Wilma Smith attended several grade schools because her family moved a lot during those younger years. She has memories of classes in Meadows, Geneva Kent and Hite grade schools before moving into the Barboursville district. They also rented a lot of different homes before moving into a chicken coop while her father built a home of their own.
“I was born at home along 16th Street Road in July of 1936,” Smith said. “I remember being taught very early in life the virtues of respect. I also learned about the misery of having poison Ivy and the hard work required to make a garden grow. I tried taking eggs from under chickens, but got pecked at so often I stopped doing it. By the time I was in the second grade we lived up a hollow without electric and a one-seat outhouse in the back yard. Mom would heat up her iron on the wood stove to press clothes, and I did my homework by the light of a kerosene lamp.”
“My father had a fourth-grade education,” Smith said. “He worked hard his entire life for little pay until he became a cement contractor. That’s when our living standard got better. Dad bought some property and built a nice house while we made do in the cleaned out chicken coop. We move into the house before it was completely finished.”
Smith talked about sneaking off to go swimming in the creek and being spanked for not telling her mom. They would, however, be taken to Dreamland Pool on occasion. She mentioned the music organ that played so pretty until the family raccoon chewed up the interior and the music stopped. That’s when the raccoon was evicted. And she remembers walking to Orchard Grove Freewill Methodist Church on Sundays with her brother.
“Dad had an old black car that was so ugly we hated to be seen in it,” Smith said. “He’d take my brother and me to town and set a time for us to be picked up. Didn’t matter if the movie was over or not, when it was time to be picked up, we left the movie. There were many movies I never knew how they ended because of dad’s schedule.”
Smith began her elementary education at Meadows where her lunch menu was a nonstop ration of peanut butter and jelly sandwiches. She enjoyed the convenience of indoor plumbing and the short walk. She spoke kindly of a teacher named Ms. Sovine, who was sweet and kind to all students regardless of their stature or dress.
Smith eventually ended up in the Barboursville school district, where she completed high school in 1954.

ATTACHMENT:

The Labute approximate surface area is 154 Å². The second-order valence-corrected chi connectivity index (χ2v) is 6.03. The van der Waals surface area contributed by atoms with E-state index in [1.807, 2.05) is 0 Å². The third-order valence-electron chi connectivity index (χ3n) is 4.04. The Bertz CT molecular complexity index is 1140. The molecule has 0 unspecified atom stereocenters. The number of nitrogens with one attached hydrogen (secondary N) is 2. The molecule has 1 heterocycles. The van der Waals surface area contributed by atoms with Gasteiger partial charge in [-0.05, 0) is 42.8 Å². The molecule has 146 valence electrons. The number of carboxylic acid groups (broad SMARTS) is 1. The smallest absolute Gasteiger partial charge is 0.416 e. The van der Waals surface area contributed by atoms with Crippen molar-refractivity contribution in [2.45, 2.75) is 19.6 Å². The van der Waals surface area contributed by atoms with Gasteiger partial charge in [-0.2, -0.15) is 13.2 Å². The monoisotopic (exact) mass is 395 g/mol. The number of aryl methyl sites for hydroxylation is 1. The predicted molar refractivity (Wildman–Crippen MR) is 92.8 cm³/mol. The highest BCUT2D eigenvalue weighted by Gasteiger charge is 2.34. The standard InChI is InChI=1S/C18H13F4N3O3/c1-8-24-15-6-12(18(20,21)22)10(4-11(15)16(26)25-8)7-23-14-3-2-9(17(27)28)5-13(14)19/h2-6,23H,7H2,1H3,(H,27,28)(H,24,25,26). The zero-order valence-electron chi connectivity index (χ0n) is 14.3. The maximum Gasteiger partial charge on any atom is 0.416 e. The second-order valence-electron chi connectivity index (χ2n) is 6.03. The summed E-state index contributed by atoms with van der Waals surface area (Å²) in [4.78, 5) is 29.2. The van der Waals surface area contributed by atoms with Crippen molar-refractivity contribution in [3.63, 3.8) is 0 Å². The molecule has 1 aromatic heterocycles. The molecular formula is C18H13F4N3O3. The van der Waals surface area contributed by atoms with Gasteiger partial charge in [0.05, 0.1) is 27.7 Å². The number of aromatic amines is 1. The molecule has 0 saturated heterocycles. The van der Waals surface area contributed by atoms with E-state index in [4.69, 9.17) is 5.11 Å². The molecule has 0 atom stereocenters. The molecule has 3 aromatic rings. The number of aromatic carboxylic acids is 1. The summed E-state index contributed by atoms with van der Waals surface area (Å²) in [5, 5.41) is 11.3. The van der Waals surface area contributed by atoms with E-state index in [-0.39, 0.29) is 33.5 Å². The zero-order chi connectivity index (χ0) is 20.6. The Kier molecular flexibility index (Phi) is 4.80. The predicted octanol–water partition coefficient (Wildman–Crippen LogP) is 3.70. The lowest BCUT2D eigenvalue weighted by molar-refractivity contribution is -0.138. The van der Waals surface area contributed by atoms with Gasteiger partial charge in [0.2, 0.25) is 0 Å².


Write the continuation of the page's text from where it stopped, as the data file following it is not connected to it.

“I loved being in the band at Barboursville High School,” Smith said. “I played the saxophone and enjoyed playing at every parade and all the football games. We would sometimes eat lunch at the Green Lantern Restaurant on Main Street. As best I remember, hotdogs were a dime and a large Coke was a nickel.”
Smith worked a few part-time jobs while in high school for spending money. She remembers working at Doyle’s Pharmacy on 16th Street Road making 50 cents an hour. She also cleaned turkeys at Tanners Turkey Farm and was the occasional babysitter for families in the neighborhood.
“I did attend the high school prom with Carl Carey, who was the drum major,” Smith said. “We were just good friends, and both of us wanted to go to the prom. I did meet this young man who I wrote to while he was in the service.”
That young man eventually returned from the United States Army and proposed. Actually, according to Smith, she’s not totally sure who did the proposing. But after dating for six months, somebody must have popped the question because they ran off to the marriage capital of Kentucky in downtown Catlettsburg and were married. That was 65 years ago, and the marriage of Elsworth and Wilma continues today.
“We had no money for a honeymoon,” Smith said. “Later on, we made several trips to the beach for extended stays that were totally enjoyed.”
While her husband worked for Smith Transfer, he crossed the old Silver Bridge in Point Pleasant, West Virginia, many times. On Dec. 15, 1967, his final crossing was just a couple of hours before the bridge collapsed.
Wilma and Elsworth have three grown boys and five granddaughters. Wilma used to volunteer at the Mildred Mitchell Bateman Hospital and St. Mary’s Medical Center. They are now living the leisure life in a local retirement community.